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Thursday, 22 September 2016

Moriarty.


Moriarty.



Before I begin with this review, let's spare a moment to talk about the study questions that come at the end of this book -- it always leaves me a little bemused when authors and publishers elect to leave study questions at the ends of their novels, as if it's simply a matter of course that they will become set texts, but these were particularly interesting, because the first question asks if readers thought the plot twist at the end was fair and well foreshadowed, and the second question immediately opens by telling them that yes, it was, how dare they think otherwise.

A++ work there, whoever wrote those study questions. Given how the seeming insecurity about the plot twists matches up pretty well to how insecure the writer seems about it even in his own narration, I'm presuming it was Horowitz himself.

Set in the universe of Sherlock Holmes (Anthony Horowitz has rather made a living for himself writing what amounts to high class fanfic, these days, but never mind), Moriarty follows a Pinkerton agent, Frederick Chase, as he arrives in Europe to investigate an American mobster, Clarence Devereux, who has taken over Moriarty's business. Teaming up with Scotland Yard detective Athelney Jones, Chase sets about dismantling Devereux's criminal empire. But a mysterious third party continues to interfere with their investigation, and both Jones and Chase soon come to suspect that there is some deeper conspiracy at work.

If you read that synopsis and immediately went 'well, obviously either Chase or Jones is Moriarty,' then congratulations! You're everybody.

That's a problem, because in a lot of ways, the plot twist is the only thing this novel has going for it. The writing style is almost impossibly bland, and Chase makes for an incredibly boring narrator, to the point where I found myself not even caring about anything that happened. It was a story almost completely without pizazz, flair, or anything to maintain a reader's interest, bar a few scenes near the very end.

The writing style is very overtly trying to mimic Arthur Conan Doyle's, without truly understanding any of what makes Doyle's writing interesting to read. Horowitz instead seems to be much more in his element when writing his relatively faster-paced and (perhaps) slightly shallower Alex Rider or James Bond stories.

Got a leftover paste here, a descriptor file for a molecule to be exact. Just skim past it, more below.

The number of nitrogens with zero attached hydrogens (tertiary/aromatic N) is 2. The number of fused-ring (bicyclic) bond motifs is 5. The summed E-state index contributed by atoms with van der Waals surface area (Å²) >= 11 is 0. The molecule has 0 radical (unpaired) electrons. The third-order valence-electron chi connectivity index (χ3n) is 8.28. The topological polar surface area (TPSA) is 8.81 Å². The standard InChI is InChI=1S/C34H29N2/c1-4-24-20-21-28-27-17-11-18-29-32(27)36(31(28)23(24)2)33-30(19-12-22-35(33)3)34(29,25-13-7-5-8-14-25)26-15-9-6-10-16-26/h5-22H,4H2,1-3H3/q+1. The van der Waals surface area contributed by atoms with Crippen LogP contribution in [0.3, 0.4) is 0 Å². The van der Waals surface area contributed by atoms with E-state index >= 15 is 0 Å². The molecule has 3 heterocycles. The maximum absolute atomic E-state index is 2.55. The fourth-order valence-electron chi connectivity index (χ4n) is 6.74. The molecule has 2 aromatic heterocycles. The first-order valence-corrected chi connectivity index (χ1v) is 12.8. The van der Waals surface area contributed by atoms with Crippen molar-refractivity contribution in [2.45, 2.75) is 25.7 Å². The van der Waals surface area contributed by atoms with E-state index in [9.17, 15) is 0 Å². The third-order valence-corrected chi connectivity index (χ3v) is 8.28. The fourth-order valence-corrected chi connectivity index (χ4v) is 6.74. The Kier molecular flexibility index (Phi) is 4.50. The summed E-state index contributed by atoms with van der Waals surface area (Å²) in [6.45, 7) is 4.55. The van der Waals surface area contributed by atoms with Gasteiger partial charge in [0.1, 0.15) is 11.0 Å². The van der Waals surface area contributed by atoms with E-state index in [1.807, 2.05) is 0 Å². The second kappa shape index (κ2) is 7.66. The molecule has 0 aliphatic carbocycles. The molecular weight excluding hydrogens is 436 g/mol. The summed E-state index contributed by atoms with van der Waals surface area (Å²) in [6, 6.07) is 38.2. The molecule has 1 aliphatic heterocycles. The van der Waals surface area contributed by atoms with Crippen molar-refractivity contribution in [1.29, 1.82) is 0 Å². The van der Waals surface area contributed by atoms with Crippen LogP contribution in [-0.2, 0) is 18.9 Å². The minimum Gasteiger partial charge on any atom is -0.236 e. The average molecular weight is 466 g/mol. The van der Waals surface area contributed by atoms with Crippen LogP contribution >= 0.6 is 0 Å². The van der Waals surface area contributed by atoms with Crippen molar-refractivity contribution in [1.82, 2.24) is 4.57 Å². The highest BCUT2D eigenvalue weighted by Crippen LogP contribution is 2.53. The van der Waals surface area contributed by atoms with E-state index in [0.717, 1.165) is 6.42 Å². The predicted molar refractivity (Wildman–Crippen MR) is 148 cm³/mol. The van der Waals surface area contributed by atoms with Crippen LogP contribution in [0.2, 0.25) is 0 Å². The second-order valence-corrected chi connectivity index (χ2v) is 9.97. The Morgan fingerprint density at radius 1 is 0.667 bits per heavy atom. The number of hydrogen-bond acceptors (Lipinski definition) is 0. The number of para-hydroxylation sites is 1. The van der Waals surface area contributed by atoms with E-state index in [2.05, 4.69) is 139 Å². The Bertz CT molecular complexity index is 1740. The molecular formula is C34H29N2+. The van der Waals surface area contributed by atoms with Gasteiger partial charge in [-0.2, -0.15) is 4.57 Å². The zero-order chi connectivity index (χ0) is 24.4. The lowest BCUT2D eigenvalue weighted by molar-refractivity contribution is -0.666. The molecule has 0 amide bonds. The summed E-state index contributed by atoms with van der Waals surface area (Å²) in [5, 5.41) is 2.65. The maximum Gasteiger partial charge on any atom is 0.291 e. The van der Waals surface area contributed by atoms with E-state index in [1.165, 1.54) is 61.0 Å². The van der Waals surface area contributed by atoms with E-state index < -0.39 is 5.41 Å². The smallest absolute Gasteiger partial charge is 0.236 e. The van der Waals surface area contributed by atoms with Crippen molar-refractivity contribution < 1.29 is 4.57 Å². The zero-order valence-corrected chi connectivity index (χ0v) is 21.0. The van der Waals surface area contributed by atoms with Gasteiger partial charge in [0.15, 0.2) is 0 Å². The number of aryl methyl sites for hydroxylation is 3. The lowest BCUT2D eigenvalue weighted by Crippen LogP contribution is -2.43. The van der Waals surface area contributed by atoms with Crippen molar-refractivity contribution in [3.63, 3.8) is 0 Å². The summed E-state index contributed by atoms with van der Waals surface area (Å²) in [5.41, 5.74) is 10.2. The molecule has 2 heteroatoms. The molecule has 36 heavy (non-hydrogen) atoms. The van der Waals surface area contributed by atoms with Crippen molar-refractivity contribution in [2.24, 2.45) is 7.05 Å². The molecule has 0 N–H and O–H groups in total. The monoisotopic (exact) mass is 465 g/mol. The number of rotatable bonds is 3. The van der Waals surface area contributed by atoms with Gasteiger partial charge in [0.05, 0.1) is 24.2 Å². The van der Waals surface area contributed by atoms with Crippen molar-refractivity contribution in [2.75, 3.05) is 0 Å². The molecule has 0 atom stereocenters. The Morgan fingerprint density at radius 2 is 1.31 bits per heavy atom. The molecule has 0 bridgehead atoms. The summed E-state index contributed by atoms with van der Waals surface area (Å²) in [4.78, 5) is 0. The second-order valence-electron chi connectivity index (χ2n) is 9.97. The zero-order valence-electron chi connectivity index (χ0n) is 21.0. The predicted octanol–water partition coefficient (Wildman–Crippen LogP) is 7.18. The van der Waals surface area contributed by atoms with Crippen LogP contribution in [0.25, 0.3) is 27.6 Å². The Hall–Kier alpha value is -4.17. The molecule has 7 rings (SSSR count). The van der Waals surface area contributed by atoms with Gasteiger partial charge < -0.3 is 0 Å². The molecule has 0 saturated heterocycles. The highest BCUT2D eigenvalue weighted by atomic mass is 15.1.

It doesn't help at all that our two leads are not tremendously interesting. Frederick Chase could best be described as a workaday everyman, blandly expressing surprise at everything around him but never really displaying any kind of personality of his own; and Jones' personality begins and ends at 'Sherlock Holmes fanboy,' and while the idea of somebody who desperately idolises Holmes but just isn't up to the task of imitating him is an interesting one, it never really pans out into any interesting directions, because by the end of the book, Jones has neither learned anything nor changed at all.

There aren't really any other characters, either. Devereux himself barely appears and has very little presence in the story at all, since he almost never makes any moves against Chase and Jones; one of his henchmen, Mortlake, has more of a story presence, but still not really enough of one to stand out; and there are basically no other characters on Chase and Jone's side bar Jone's wife, Elspeth, who has maybe two scenes in the entire book.

When the plot twist does roll around, we get nearly a full chapter of Horowitz (oh, I'm sorry, Chase) explaining how it was actually brilliantly foreshadowed, and literally walking the reader through all the moments of foreshadowing in the story so far. This is bad writing. This is also unnecessary writing, because the plot twist was obvious from the end of the very first chapter. If you are derailing your entire story to tell us all how clever you are, and to attempt to shut down claims that your plot twist was poorly written (and then doing so again in your study questions), then chances are your plot twist was poorly written.

Oddly enough, the book gets a lot more interesting after that twist -- post-twist Chase is miles more interesting and engaging to read than pre-twist Chase. Unfortunately, the book then ends one chapter later, and while there's an epilogue, it involves neither Chase nor any of the other members of the central cast.

All in all, I have to say, I found this book kind of disappointing. Both it and Horowitz's other Sherlock Holmes book, The House of Silk, have received rave reviews, but in all honesty I have no idea why. This just came across to me as a terribly dull, turgid book, one which had the seeds of something great but was shot in the foot by both its bland writing style and by its author's insecurities over his own writing.

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